Methodological Issues in the Study of Eyewitness Memory and Arousal

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Bornstein, Brian H.
Robicheaux, Timothy R.
Issue Date
2009
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Journal Article
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INTRODUCTION|Crimes, especially those of a violent nature, can be upsetting to see. Thus, it makes sense that a great deal of eyewitness memory re- search has addressed the effect of negative emotional states such as stress or arousal on eyewitness performance. Yet, not all witnesses experience negative emotional states. Moreover, witnesses to crimes might experience any one of a number of emotional states when viewing the crime-fear, anger, anxiety, disgust, etc.-and eyewitness memory research measures those emotional states in a number of different ways.|This Article does not provide a comprehensive review of empirical findings on the question of eyewitness memory and arousal; such reviews exist elsewhere. For present purposes, it suffices to say that the expert consensus on eyewitness memory and arousal is that in most respects, arousal exerts a negative effect on eyewitness performance. However, this negative effect on eyewitness performance is not uniform; negative emotions can facilitate remembering for certain information under certain conditions...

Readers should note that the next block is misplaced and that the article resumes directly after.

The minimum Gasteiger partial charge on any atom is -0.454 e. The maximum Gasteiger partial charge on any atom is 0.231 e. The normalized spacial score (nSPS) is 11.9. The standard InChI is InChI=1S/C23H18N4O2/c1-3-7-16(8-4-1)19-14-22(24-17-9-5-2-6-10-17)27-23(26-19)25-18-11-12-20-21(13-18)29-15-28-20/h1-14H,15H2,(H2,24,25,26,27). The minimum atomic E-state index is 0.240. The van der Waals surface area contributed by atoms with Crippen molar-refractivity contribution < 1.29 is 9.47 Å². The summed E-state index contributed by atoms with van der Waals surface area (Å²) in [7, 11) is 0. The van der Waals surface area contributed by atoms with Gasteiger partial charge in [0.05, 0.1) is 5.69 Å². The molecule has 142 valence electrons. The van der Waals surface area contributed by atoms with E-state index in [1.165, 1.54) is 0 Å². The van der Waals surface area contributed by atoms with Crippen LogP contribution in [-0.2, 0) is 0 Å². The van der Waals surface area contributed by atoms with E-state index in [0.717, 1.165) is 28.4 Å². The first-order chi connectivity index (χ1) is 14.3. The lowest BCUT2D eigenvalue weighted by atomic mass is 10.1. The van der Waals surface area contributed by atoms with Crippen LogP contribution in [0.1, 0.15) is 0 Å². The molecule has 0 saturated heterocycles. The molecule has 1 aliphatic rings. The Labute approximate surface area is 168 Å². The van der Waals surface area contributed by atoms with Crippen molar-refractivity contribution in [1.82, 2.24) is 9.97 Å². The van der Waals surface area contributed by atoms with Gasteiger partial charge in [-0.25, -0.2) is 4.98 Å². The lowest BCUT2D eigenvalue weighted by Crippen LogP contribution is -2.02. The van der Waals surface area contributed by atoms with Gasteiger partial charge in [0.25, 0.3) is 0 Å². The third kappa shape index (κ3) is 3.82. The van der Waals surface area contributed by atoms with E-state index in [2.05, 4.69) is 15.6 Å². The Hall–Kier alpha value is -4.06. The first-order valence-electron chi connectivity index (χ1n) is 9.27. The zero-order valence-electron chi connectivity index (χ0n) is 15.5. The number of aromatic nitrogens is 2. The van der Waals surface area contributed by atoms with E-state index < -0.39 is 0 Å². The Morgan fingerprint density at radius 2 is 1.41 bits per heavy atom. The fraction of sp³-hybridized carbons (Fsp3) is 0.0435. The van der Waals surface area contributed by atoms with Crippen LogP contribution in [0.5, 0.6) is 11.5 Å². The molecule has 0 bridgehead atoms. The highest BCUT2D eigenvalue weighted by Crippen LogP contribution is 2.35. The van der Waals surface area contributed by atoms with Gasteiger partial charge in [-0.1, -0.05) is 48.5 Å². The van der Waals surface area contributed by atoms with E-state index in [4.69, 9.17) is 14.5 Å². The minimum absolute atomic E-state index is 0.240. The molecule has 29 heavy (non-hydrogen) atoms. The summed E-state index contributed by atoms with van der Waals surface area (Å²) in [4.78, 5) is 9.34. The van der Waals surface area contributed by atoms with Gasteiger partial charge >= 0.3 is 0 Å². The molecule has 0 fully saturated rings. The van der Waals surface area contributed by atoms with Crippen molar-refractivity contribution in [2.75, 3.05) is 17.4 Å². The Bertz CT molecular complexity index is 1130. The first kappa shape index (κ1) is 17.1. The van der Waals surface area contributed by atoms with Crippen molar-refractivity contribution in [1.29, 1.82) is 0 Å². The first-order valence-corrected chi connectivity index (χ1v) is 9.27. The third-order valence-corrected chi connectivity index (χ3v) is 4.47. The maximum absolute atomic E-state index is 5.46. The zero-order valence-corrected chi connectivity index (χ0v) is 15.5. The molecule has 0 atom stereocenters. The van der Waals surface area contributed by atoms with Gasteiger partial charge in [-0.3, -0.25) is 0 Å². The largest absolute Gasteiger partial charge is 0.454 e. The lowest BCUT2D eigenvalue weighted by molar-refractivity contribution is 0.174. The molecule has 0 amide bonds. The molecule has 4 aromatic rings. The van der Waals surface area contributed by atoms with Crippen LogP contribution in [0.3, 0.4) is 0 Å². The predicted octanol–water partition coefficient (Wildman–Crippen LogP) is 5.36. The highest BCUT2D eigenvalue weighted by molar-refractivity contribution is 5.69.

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42 Creighton L. Rev. 525 (2008-2009)
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Creighton University School of Law
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